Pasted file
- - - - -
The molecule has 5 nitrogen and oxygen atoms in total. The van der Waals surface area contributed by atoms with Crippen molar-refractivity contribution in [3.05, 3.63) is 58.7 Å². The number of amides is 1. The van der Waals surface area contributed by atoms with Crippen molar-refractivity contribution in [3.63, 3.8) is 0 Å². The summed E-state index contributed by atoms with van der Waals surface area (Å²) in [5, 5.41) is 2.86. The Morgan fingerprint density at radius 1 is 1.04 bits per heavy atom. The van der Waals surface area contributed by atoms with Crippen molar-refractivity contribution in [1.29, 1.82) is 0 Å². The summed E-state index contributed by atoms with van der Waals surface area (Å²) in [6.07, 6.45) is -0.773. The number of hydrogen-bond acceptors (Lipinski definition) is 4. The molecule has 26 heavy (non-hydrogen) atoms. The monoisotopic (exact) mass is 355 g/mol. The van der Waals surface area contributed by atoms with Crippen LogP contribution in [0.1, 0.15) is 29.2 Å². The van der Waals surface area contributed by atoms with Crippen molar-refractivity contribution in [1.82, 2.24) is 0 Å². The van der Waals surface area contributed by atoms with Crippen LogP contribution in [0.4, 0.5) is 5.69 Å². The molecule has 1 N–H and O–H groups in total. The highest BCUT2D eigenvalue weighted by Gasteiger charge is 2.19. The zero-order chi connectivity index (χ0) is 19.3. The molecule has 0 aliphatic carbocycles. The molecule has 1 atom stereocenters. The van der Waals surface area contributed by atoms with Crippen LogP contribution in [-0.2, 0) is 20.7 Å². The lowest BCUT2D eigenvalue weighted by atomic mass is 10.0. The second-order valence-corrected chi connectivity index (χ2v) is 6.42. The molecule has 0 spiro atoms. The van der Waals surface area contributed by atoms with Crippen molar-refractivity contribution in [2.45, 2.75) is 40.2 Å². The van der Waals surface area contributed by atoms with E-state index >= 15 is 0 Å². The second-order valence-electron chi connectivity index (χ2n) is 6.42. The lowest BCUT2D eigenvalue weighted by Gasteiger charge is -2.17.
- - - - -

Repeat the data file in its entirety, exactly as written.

The molecule has 5 nitrogen and oxygen atoms in total. The van der Waals surface area contributed by atoms with Crippen molar-refractivity contribution in [3.05, 3.63) is 58.7 Å². The number of amides is 1. The van der Waals surface area contributed by atoms with Crippen molar-refractivity contribution in [3.63, 3.8) is 0 Å². The summed E-state index contributed by atoms with van der Waals surface area (Å²) in [5, 5.41) is 2.86. The Morgan fingerprint density at radius 1 is 1.04 bits per heavy atom. The van der Waals surface area contributed by atoms with Crippen molar-refractivity contribution in [1.29, 1.82) is 0 Å². The summed E-state index contributed by atoms with van der Waals surface area (Å²) in [6.07, 6.45) is -0.773. The number of hydrogen-bond acceptors (Lipinski definition) is 4. The molecule has 26 heavy (non-hydrogen) atoms. The monoisotopic (exact) mass is 355 g/mol. The van der Waals surface area contributed by atoms with Crippen LogP contribution in [0.1, 0.15) is 29.2 Å². The van der Waals surface area contributed by atoms with Crippen molar-refractivity contribution in [1.82, 2.24) is 0 Å². The van der Waals surface area contributed by atoms with Crippen LogP contribution in [0.4, 0.5) is 5.69 Å². The molecule has 1 N–H and O–H groups in total. The highest BCUT2D eigenvalue weighted by Gasteiger charge is 2.19. The zero-order chi connectivity index (χ0) is 19.3. The molecule has 0 aliphatic carbocycles. The molecule has 1 atom stereocenters. The van der Waals surface area contributed by atoms with Crippen LogP contribution in [-0.2, 0) is 20.7 Å². The lowest BCUT2D eigenvalue weighted by atomic mass is 10.0. The second-order valence-corrected chi connectivity index (χ2v) is 6.42. The molecule has 0 spiro atoms. The van der Waals surface area contributed by atoms with Crippen molar-refractivity contribution in [2.45, 2.75) is 40.2 Å². The van der Waals surface area contributed by atoms with E-state index >= 15 is 0 Å². The second-order valence-electron chi connectivity index (χ2n) is 6.42. The lowest BCUT2D eigenvalue weighted by Gasteiger charge is -2.17.